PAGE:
TED Talk: 9 ways to live better, longer, happier
TED Talk: Mastery & the Passion Imperative

Interview with Patrick Newell from TEDGlobal 2013

Patrick1_tedThe TED organization provides many lessons in 21st-century presentation approaches. I first featured TED Talks on the presentationzen website way back in 2006, just after TED made some of its talks available on line for the first time. I attended my first TED Conference in 2009 in Long Beach and have learned a great deal from my involvement with TED/TEDx over the years. Many people have been inspired and influenced by TED since the organization broadened its reach in 2006. One of those people is Patrick Newell, founder of the Tokyo International School. Patrick is a TEDster and cofounder of TEDxTokyo, the first TEDx event ever held outside of the USA. As someone heavily involved in the TED community who has worked with hundreds of people aspiring to give talks on the TED/TEDx stage, Patrick is a good person to turn to for advice on presenting a TED-style talk.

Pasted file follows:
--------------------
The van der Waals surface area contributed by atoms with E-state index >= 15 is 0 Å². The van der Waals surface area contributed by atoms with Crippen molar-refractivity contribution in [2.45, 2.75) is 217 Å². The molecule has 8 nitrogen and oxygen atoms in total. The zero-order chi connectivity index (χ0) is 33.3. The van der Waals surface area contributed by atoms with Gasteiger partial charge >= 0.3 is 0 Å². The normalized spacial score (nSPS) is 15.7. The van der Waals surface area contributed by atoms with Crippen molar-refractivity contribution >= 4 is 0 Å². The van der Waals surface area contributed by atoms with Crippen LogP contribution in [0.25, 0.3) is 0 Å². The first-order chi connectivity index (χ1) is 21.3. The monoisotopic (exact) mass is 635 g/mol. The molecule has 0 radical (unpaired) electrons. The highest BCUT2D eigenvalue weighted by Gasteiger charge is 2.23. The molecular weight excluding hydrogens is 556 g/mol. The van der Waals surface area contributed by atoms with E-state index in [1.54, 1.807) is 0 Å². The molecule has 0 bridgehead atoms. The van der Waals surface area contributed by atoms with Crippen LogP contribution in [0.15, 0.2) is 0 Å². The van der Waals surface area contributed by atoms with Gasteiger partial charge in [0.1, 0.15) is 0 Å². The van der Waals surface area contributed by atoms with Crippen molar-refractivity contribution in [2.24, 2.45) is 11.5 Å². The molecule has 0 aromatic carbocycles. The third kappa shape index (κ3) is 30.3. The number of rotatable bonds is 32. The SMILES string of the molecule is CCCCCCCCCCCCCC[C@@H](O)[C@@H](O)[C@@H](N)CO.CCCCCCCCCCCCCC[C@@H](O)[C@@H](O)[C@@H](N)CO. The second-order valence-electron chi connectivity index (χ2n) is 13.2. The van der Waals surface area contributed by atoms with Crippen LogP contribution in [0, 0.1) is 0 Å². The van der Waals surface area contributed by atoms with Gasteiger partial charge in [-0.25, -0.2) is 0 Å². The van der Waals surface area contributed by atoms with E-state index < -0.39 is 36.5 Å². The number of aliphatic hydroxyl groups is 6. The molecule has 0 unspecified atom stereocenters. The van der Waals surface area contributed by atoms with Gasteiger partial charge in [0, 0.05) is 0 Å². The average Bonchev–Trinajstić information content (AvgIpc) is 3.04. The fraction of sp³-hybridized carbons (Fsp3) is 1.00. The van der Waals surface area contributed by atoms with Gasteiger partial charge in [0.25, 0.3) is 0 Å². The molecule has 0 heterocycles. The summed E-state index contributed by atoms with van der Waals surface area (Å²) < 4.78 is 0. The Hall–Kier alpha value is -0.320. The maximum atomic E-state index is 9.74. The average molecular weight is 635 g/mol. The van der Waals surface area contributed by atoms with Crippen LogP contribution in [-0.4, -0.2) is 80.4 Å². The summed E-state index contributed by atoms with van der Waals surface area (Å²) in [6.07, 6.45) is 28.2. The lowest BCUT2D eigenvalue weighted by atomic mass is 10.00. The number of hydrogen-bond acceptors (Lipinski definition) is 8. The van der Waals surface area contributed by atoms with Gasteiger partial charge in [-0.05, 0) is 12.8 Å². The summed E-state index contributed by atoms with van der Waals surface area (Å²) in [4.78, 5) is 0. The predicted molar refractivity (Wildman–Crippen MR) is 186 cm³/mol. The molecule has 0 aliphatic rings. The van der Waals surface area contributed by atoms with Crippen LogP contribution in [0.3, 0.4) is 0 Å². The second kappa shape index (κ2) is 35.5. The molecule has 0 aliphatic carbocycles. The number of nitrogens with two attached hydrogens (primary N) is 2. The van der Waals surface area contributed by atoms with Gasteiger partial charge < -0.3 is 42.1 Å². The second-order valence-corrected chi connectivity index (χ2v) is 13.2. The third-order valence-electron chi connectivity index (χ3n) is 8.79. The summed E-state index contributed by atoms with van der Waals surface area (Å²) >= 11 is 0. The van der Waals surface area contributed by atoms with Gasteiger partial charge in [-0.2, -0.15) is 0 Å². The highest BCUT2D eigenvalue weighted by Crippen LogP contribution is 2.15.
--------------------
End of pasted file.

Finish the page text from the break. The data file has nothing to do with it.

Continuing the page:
Last Friday I spoke via Skype with Patrick who was in Edinburgh, Scotland for TEDGlobal 2013 at the time. Below I include the audio track on YouTube from our short conversation (the video was buggy and out of sync). Here are some of the questions I asked Patrick in our 12-min interview. If any of these questions seem interesting, you may want to watch listen to the interview.

• What makes for a good TED talk?
• Do you have an example of a TEDster who greatly improved their talk?
• What makes for a really bad TED talk?
• How do you deal with someone who does not think they need to improve?
• Do you think there is a real value to the short-form, "TED Style" talk?
• Any advice for someone who wants to organize a TEDx event?
• Any tips from Chris Anderson's presentation seminar at TEDGlobal 2013?

Links from the interview
TED presenter "BLACK" from TED 2013 - an inspiring 10 minutes
How to Give a Killer Presentation - a great HBR article
Patrick Newell's website


David Simpson

Hey Garr, great interview with Patrick via Edinburgh. You guys hit on a number of key points that I have observed over the years working as a university lecturer in Japan and being involved with TEDx over the years. I especially like what you said about being authentic. Some people need to actually go in reverse and tone down the polish - show the messy side. Anyway, well done. Look forward to the next podcast!

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